In Tremblay’s œuvre, milk is a habit, the occasional source of comfort and an accompaniment to sweet things: « un petit morceau de gâteau pour finir le petit verre de lait . . . Un petit verre de lait pour finir le petit morceau de gâteau » (La grosse femme d’à côté est enceinte).
In Tremblay’s La Duchesse et le roturier, Marcel drinks his milk with molasses cookies, his grandmother’s recipe. Such an ordinary snack accompanied by such an extraordinary conversation between this boy and the ghost/muse/fate, Florence, as to whether she can bring his departed grandmother Victoire back to him. The milk, the cookie, Florence. As far as Marcel is concerned, each is as real the other.
The recipe I have used comes from the 1926 or second edition of the Manuel de cuisine raisonnée. Originally produced in 1919 for the students of the École normale classico-ménagère de Saint-Pascal, this cookbook has known widespread use in both schools and homes in Québec and remained in print until the 1980s. There is even a 2003 edition.*
This pairing of cookbook and novel is not, I hasten to add, my own. It is Anne Fortin who painstakingly identified all references to food and drink in Tremblay’s novel cycles, La Diaspora des Desrosiers and Les Chroniques du Plateau. Fortin whittled the 400 references down to a more manageable 150 and then settled down to the work of naming and contextualizing the dishes, providing recipes from a variety of sources, not to mention visuals in the form of period photographs and advertisements. Ainsi Cuisinaient les Belles Soeurs dans l’oeuvre de Michel Tremblay: Une traversée de notre patrimoine culinaire 1913-1963 is the resulting literary cookbook / culinary history of Québec.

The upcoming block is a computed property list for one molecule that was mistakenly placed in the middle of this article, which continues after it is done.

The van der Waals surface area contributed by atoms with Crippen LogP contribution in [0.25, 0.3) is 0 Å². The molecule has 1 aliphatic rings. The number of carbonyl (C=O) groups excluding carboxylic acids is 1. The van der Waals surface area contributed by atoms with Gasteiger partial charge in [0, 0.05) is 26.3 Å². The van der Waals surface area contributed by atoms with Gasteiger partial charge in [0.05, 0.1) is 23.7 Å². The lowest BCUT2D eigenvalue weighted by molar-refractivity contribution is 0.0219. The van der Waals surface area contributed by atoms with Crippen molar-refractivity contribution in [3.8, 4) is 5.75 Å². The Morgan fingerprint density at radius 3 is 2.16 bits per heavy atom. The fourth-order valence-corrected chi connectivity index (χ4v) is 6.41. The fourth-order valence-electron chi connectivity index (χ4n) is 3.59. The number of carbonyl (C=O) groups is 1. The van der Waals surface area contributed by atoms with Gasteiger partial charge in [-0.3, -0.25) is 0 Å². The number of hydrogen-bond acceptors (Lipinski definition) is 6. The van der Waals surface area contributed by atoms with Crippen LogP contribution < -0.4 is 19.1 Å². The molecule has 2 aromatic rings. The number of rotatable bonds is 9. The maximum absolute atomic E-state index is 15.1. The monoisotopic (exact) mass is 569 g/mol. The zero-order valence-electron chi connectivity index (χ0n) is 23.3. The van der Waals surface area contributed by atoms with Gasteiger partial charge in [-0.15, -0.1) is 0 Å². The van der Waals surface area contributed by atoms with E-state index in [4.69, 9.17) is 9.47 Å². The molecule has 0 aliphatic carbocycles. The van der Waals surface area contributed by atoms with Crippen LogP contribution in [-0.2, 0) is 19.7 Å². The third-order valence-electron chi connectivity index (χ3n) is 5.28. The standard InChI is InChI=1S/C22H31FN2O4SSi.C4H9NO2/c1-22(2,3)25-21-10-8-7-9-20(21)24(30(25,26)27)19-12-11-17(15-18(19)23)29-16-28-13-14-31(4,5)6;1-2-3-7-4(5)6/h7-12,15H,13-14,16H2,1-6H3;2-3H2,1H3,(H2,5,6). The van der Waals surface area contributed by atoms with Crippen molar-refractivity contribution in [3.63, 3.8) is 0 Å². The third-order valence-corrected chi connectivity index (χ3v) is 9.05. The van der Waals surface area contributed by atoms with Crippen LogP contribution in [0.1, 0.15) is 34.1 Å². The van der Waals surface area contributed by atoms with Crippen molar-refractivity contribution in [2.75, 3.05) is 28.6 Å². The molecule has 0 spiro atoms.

Translated and adapted from Manuel de cuisine raisonnée, 1926.
1 cup molasses
2 teaspoons baking powder
1 cup brown sugar
½ cup butter or lard
2 teaspoons ground ginger
3 cups flour
1 cup milk
Preheat oven to 350 ⁰F
In a bowl, cream the butter with the brown sugar. Add molasses. Add the egg and stir to combine.
In a second bowl combine the flour, baking powder and ground ginger.
Stir the dry ingredients into the wet, alternating with the milk until combined.
Spoon batter onto parchment-lined cookie sheets and bake for 10 minutes.
Cool on a wire rack.
*see Elizabeth Driver’s seminal Culinary Landmarks for a more comprehensive summary.
Driver, Elizabeth. Culinary Landmarks: A Bibliography of Canadian Cookbooks, 1825-1949. Toronto: University of Toronto Press, 2008. Print.
Fortin, Anne. Ainsi Cuisinaient Les Belles-Sœurs Dans L’œuvre De Michel Tremblay: Une Traversée De Notre Patrimoine Culinaire, 1913-1963. , 2014. Print.
Tremblay, Michel. La Grosse Femme D’à Côté Est Enceinte. Montréal: Leméac, 1978. Print.
—. La Duchesse Et Le Roturier. Ottawa: Leméac, 1982. Print.
Photos and text by Alexia Moyer